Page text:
Daniel Silva Switches Agents, Publishers, and Here’s Why
You may have seen that Daniel Silva, author of the popular Gabriel Allon series published by Putnam, has just signed with HarperCollins for a three-book deal. Other than continuing to demonstrate that in this market, even well-known authors have to shop for the best deal from publishers, the deal is significant, as explained by Nikki Finke in her post at Deadline, because Silva was formerly represented by ICM, but switched to D.C. lawyer Robert Barnett for this deal.
(PublishersMarketplace (subscription required) reported yesterday that Barnett sold the books at an auction with eight bidders in a “major deal,” which, in PM parlance, means $500,000 and up.)
Barnett is probably the best-known author’s representative in the country, and includes among his clients, Barack Obama, Bill and Hillary Clinton, Tony Blair, Sarah Palin, and James Patterson. In addition to Barnett’s connections and negotiating ability, his fee structure is unique in that he doesn’t represent an agent’s standard 15%, but charges by the hour. His hourly rate is approximately $950 per hour, but with the size of the advances his clients typically receive, a substantial hourly rate is a lot cheaper than, for instance, 15% of a $7 million advance, which is what Sarah Palin received for Going Rogue.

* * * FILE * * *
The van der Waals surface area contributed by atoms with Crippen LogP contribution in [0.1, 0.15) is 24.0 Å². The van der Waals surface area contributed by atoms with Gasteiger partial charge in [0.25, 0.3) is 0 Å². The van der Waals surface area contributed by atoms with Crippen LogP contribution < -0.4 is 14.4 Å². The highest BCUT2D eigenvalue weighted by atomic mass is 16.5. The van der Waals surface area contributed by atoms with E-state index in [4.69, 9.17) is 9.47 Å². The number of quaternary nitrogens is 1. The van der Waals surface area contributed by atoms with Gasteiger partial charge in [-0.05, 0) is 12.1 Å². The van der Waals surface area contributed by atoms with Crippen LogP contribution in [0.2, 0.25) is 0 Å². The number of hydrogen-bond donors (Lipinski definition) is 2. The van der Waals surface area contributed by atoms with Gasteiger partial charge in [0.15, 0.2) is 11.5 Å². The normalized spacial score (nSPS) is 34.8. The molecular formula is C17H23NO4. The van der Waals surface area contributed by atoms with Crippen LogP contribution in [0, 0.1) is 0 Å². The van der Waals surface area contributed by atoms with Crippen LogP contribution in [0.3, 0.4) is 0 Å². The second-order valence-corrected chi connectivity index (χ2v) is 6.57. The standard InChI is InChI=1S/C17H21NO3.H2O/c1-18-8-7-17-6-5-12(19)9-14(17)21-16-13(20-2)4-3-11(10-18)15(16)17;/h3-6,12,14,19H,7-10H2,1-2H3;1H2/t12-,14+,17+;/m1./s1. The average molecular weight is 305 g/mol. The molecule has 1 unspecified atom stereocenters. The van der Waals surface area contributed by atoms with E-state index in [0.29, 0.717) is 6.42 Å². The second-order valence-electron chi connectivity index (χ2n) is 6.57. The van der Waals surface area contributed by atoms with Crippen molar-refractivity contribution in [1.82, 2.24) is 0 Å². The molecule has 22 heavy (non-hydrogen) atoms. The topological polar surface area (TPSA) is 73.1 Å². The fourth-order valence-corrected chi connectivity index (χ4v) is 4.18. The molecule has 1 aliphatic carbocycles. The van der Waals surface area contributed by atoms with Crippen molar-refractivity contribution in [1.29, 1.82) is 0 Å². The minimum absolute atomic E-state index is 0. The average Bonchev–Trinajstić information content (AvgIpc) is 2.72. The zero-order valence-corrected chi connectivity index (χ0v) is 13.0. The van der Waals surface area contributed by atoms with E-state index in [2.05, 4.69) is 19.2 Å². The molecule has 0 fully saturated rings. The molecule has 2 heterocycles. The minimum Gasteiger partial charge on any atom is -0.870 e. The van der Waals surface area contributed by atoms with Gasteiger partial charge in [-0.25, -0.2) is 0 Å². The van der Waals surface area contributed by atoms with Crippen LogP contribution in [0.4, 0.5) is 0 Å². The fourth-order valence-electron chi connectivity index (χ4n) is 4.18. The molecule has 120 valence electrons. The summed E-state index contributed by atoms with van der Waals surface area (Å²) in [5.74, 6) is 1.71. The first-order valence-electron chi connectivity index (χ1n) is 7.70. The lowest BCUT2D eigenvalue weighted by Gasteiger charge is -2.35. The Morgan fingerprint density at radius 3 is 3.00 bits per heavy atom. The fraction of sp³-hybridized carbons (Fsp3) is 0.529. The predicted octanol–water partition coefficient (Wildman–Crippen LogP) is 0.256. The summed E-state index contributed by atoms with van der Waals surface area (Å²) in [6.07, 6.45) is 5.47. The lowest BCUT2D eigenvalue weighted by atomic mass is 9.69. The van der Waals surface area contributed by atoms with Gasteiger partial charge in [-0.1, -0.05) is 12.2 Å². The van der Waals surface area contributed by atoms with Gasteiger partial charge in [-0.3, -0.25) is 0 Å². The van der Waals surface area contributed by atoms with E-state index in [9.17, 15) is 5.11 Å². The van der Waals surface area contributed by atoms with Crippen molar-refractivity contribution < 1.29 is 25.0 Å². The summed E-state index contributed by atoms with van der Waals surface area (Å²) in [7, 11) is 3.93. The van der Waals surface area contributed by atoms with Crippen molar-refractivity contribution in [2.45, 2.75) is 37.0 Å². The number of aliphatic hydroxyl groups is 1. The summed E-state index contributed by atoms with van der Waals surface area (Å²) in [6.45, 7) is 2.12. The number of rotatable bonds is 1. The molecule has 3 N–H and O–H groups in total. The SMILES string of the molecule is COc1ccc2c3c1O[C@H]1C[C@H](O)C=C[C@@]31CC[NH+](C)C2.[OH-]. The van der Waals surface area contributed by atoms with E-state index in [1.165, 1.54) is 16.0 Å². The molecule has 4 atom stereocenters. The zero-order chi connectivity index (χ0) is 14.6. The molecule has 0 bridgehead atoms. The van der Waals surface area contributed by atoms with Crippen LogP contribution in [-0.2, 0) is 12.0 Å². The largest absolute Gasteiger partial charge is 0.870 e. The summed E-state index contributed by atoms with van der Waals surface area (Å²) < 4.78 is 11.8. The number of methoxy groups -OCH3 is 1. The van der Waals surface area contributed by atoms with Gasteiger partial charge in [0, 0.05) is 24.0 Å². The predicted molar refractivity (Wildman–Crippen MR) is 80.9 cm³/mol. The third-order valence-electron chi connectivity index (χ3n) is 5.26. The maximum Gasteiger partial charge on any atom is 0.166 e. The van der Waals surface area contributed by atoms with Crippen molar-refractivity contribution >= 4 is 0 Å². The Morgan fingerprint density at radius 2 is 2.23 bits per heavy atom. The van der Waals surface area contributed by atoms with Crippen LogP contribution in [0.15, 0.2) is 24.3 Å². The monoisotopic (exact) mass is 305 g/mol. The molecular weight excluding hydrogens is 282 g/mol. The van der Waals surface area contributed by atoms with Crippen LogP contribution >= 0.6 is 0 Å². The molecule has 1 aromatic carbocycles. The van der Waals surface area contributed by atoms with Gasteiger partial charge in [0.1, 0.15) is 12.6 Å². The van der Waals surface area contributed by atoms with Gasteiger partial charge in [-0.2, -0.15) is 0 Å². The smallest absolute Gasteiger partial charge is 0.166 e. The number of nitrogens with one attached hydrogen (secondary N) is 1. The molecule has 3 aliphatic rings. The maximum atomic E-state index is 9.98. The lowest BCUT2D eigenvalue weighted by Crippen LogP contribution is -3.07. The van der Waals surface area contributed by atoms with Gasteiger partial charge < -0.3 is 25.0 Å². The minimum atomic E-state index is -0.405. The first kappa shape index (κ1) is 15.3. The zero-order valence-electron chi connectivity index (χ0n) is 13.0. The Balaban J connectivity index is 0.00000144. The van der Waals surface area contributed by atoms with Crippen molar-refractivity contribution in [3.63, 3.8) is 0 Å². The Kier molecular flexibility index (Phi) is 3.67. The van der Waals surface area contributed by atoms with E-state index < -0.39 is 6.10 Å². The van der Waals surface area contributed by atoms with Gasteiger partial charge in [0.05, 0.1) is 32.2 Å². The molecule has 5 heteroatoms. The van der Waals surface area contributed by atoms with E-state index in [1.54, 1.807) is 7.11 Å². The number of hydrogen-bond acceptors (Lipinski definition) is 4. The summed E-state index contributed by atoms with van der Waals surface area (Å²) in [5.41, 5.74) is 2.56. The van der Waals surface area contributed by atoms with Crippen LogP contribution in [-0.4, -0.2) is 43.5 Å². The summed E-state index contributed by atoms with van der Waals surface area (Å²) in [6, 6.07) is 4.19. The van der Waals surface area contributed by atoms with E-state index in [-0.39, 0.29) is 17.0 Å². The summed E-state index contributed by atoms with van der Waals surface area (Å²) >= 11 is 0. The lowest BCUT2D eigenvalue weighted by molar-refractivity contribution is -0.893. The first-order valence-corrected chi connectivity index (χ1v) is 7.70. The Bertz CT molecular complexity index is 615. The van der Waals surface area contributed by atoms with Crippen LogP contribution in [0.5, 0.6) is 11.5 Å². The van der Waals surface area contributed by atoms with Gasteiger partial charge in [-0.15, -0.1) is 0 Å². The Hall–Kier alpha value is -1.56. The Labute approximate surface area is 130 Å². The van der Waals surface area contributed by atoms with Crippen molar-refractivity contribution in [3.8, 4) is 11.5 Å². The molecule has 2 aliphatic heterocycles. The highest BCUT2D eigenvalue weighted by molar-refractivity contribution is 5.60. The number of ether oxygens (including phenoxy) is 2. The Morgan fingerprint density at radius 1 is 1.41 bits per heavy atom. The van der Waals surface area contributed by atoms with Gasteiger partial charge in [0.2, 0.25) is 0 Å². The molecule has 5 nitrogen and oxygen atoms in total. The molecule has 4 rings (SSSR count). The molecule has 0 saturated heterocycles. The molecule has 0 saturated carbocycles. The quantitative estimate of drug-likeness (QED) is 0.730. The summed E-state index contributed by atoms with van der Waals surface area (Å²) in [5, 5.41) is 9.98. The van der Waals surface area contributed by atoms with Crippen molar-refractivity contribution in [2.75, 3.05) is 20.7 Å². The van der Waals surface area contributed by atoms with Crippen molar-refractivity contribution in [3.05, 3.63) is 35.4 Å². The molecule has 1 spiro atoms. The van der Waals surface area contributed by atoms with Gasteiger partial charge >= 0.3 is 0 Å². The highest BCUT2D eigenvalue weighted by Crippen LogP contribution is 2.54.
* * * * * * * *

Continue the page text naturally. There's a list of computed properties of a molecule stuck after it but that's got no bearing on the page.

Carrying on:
Finke discusses Barnett’s billing arrangement, and agrees that it’s a good deal for his big-name clients, but that he doesn’t provide the same services as a typical agent.
One other aspect of Barnett’s representation that Finke noted in a post earlier this month is that Silva is married to NBC News correspondent Jamie Gangel, and that Gangel will play a large role in Silva’s next deal. Perhaps that’s because Gangel herself is a Barnett client, as he also represents several hundred of the best-known anchors and correspondents in the country, including most of those you see on the broadcast and cable networks every night and on the Sunday news shows.